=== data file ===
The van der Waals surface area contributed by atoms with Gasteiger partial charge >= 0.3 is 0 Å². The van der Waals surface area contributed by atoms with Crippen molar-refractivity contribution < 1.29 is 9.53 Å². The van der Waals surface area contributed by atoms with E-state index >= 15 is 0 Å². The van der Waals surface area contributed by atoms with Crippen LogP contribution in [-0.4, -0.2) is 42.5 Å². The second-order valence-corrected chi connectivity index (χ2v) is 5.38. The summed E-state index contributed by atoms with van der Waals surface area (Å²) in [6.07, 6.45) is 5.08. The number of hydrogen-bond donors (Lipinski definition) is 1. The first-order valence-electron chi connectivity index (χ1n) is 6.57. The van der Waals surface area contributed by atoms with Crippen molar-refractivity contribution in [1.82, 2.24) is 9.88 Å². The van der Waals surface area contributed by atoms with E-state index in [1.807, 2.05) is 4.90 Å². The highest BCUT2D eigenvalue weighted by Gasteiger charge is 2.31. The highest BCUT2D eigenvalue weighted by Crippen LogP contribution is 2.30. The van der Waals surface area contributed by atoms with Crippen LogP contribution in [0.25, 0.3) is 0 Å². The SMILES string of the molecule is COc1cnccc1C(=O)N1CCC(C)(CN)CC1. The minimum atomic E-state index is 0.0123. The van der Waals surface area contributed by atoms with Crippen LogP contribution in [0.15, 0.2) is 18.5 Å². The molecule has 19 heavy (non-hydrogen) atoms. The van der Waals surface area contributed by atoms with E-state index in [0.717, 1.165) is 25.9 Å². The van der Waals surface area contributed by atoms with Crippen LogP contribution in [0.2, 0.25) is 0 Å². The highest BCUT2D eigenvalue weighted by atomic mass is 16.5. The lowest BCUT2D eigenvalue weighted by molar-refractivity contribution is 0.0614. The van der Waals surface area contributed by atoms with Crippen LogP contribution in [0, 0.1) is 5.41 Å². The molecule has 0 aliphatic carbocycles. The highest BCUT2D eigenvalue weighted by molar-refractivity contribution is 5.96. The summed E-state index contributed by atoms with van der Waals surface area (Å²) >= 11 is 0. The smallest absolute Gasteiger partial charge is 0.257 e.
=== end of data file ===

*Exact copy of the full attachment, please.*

The van der Waals surface area contributed by atoms with Gasteiger partial charge >= 0.3 is 0 Å². The van der Waals surface area contributed by atoms with Crippen molar-refractivity contribution < 1.29 is 9.53 Å². The van der Waals surface area contributed by atoms with E-state index >= 15 is 0 Å². The van der Waals surface area contributed by atoms with Crippen LogP contribution in [-0.4, -0.2) is 42.5 Å². The second-order valence-corrected chi connectivity index (χ2v) is 5.38. The summed E-state index contributed by atoms with van der Waals surface area (Å²) in [6.07, 6.45) is 5.08. The number of hydrogen-bond donors (Lipinski definition) is 1. The first-order valence-electron chi connectivity index (χ1n) is 6.57. The van der Waals surface area contributed by atoms with Crippen molar-refractivity contribution in [1.82, 2.24) is 9.88 Å². The van der Waals surface area contributed by atoms with E-state index in [1.807, 2.05) is 4.90 Å². The highest BCUT2D eigenvalue weighted by Gasteiger charge is 2.31. The highest BCUT2D eigenvalue weighted by Crippen LogP contribution is 2.30. The van der Waals surface area contributed by atoms with Crippen LogP contribution in [0.25, 0.3) is 0 Å². The SMILES string of the molecule is COc1cnccc1C(=O)N1CCC(C)(CN)CC1. The minimum atomic E-state index is 0.0123. The van der Waals surface area contributed by atoms with Crippen LogP contribution in [0.15, 0.2) is 18.5 Å². The molecule has 19 heavy (non-hydrogen) atoms. The van der Waals surface area contributed by atoms with E-state index in [0.717, 1.165) is 25.9 Å². The van der Waals surface area contributed by atoms with Crippen LogP contribution in [0.2, 0.25) is 0 Å². The highest BCUT2D eigenvalue weighted by atomic mass is 16.5. The lowest BCUT2D eigenvalue weighted by molar-refractivity contribution is 0.0614. The van der Waals surface area contributed by atoms with Crippen LogP contribution in [0, 0.1) is 5.41 Å². The molecule has 0 aliphatic carbocycles. The highest BCUT2D eigenvalue weighted by molar-refractivity contribution is 5.96. The summed E-state index contributed by atoms with van der Waals surface area (Å²) >= 11 is 0. The smallest absolute Gasteiger partial charge is 0.257 e.